New Jersey’s Appellate Division reversed Adam Goodmann’s shoplifting conviction on February 2, bringing to an end a two-year legal battle that began with a dispute over a $3.76 charge for film developing.
Goodmann was charged with shoplifting in 2005 after he refused to pay Walgreens for a set of prints. He pointed out that Walgreens had screwed up his order the first time, and that he was entitled to double prints for $5.99. The store insisted he could only get single prints for $9.75. The stage was set for a titanic legal battle.
Goodmann refused to pay and said he was going to take his pictures anyway. Assistant manager John Evans, defending his turf, said he would call the police and charge Goodmann with shoplifting if he did that. Goodmann responded, “Do what you can,” wrote his name, address, and “will settle this in court” on a piece of paper, and left. The authorities were duly informed.
Goodmann was convicted in municipal court of shoplifting, fined $150, and was sentenced to 10 days of community service. (He also had to pay the $9.75.) He appealed.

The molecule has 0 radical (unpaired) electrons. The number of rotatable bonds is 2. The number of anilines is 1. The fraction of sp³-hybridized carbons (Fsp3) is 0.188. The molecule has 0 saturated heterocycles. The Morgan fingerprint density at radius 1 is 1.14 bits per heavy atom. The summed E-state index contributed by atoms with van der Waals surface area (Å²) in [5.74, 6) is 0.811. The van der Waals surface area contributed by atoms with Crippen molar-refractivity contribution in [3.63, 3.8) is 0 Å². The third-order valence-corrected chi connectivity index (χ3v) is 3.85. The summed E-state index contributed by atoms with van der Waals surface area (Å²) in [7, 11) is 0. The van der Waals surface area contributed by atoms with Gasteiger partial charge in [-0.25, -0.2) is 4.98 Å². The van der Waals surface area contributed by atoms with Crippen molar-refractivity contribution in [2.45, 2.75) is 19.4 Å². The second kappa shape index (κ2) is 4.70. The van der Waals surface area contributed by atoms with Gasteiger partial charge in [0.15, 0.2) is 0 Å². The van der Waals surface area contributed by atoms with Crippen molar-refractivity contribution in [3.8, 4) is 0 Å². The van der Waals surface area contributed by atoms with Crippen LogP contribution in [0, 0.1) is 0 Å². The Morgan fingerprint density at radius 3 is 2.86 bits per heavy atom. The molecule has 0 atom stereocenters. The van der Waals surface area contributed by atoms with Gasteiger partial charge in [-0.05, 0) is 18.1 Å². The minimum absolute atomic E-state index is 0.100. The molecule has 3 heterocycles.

The Superior Court affirmed his sentence. But the Appellate Division (which is, somehow, superior to the Superior Court) reversed, noting that the New Jersey shoplifting statute covers the taking of “merchandise.” The pictures weren’t “merchandise,” it said, because they belonged to Goodmann when he took them. (Evidently there are a surprising number of cases about the legal status of developed pictures, usually when a professional photographer’s pictures have been lost or ruined. You’ll be pleased to know that your amateur photos, according to this court, have no value at all.) Walgreens might have a claim as the “bailee” of the pictures, but on these facts, Goodmann wasn’t a shoplifter.
Prosecutors said they would not appeal further. They declined to estimate how much had been spent on attempts to uphold the criminal conviction in this important matter.